COMMENTARY | Although the likes of Kurt Thomas and Jason Kidd are gone from what was the NBA's oldest roster last season, the New York Knicks still have to get younger as much as they need to get better.
Thus, with a lone pick available to them in this year's draft on Thursday night (June 27), the Knicks need to choose as wisely as they did two years ago, when they selected starter Iman Shumpert, New York's only player on its current roster to be younger than 28 years old by start of next season.
In what appears to be one of the most unpredictable and wide open NBA drafts in many years, expect the Knicks to approach the draft in sort of a three-tiered hierarchy of options, depending on how the 23 first-round selections prior to theirs shake out.
After the glaring spotlight Roy Hibbert and the Indiana Pacers placed on the Knicks' rebounding and interior defense woes during last season's Eastern Conference semifinals series between the teams, New York should first seek a front court player who can make an immediate impact next year.
Beyond that, a steady point guard who can provide significant backup minutes to starter Raymond Felton and even Pablo Prigioni (should he remain in New York) would be sought.
And if neither of those possibilities seem plausible, assume the Knicks will simply go after the best remaining player on the board, with an eye toward a scoring shooting guard or small forward, in case J.R. Smith (who opted out of his player option with the Knicks this week) bolts for more money outside of New York, or to complement Smith and NBA scoring champion Carmelo Anthony.
Going Big is the Biggest Priority
Ideally, the Knicks would love to take Gorgui Dieng , who at 6-foot-11, 230 pounds, and a mature 23 years old, was a major piece at each end of the floor on last year's Louisville's national championship team, as he anchored the country's top-ranked defense, with a seven-foot, four-inch wingspan. Dieng is tough, can rebound, block shots, pass well and might provide a good offensive, low-post presence that New York sorely needs. But Dieng could be gone, just before the Knicks select, perhaps just two spots earlier, to New York's crosstown rival, the Brooklyn Nets, who are looking for the same type of player.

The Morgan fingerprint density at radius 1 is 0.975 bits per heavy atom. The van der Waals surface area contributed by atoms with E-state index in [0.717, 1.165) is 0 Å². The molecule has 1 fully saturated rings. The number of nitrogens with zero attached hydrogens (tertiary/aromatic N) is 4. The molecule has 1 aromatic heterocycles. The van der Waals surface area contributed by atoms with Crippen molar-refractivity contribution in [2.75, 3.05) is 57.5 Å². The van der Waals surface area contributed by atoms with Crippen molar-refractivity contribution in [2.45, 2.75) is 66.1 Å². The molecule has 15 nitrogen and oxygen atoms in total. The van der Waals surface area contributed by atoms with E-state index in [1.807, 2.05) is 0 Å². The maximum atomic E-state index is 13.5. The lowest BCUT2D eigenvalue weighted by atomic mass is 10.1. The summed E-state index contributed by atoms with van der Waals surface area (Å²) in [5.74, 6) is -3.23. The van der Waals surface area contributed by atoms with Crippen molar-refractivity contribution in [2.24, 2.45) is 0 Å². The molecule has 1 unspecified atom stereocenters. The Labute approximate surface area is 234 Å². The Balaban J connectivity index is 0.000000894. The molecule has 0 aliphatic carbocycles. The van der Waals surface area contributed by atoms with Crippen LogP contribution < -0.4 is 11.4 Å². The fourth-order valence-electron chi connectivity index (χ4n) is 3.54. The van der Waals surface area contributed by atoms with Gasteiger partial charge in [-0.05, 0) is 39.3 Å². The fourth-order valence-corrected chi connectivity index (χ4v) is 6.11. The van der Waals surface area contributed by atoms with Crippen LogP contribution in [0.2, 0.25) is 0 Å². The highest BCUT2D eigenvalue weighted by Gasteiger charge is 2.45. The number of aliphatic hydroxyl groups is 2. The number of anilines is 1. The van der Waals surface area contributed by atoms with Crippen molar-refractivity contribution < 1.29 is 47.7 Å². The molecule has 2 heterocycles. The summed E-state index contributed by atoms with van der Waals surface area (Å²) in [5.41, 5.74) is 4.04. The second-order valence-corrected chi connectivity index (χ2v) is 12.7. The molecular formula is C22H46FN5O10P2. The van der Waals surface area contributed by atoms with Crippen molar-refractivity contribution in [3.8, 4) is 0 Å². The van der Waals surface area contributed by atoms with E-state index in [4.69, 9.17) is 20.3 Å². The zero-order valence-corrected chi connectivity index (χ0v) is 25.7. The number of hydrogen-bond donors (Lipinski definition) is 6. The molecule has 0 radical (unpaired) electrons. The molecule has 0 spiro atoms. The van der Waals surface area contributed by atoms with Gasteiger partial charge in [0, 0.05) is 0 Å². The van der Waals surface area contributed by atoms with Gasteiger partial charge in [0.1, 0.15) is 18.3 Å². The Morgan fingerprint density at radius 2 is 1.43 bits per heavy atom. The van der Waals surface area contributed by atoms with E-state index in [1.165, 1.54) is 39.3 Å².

A similar problem might be with French center Rudy Gobert , whose great blend of athleticism and size could have him going to Indiana one pick before the Knicks select. If you think Dieng has a long wingspan, the 7-foot-2 Gobert surpasses even that, at a ridiculous seven feet, eight-and-a-half inches. He can be a defensive game changer with a great ability to block and alter shots in the paint, but other than finishing on pick-and-rolls and scoring on put backs, he lacks some necessary offensive skills (and New York already has that in Tyson Chandler).
Enter Tony Mitchell, out of North Texas, who like Dieng, has already worked out with the Knicks. At 6-foot-9, 236 pounds, Mitchell is a gifted, but raw player who had the red flag of missing playing time in college due to academic issues. Although Mitchell can score and rebound, he showed a propensity to be offensively inefficient, with a low field goal percentage and a tendency to be turnover prone. He may be a project that would be a risky move for New York to make, yet with the right development and coaching, Mitchell could blossom at the next level.
If the Knicks opt to reach a little, they could look to Kansas center Jeff Withey , whom many believe is a second-round talent, but whom has also drawn serious first-round interest from the San Antonio Spurs (if one of the best-run organizations in the NBA likes Withey, the Knicks should ponder the same).
While he's a little thin (at 222 pounds) for his seven-foot frame, Withey is a 23-year-old who was seasoned at one of the nation's top programs for four years, and his seven-foot, three-inch wingspan allowed him to block nearly four shots per game as a senior. Withey also scored 13.7 points on efficient 58 percent shooting while grabbing 8.5 rebounds per game last year on a team that earned a top seed in the NCAA tournament and was moments away from reaching the Final Four.
Colorado State center Colton Iverson -- all even feet, 263 pounds of him -- will likely be chosen somewhere in the second round on Thursday night. The Knicks could think of grabbing him in the first round because of his great size and the near double-double he averaged as a senior last year. But doing so might be too much of a reach for a player who is thought to be a mid-second round talent.
A Backup Plan: Finding a Backup Point Guard
Should all of the aforementioned bigs be off the draft board before the New York selects, or if the Knicks aren't quite comfortable with picking any of them, their next option will be to land a solid backup point guard.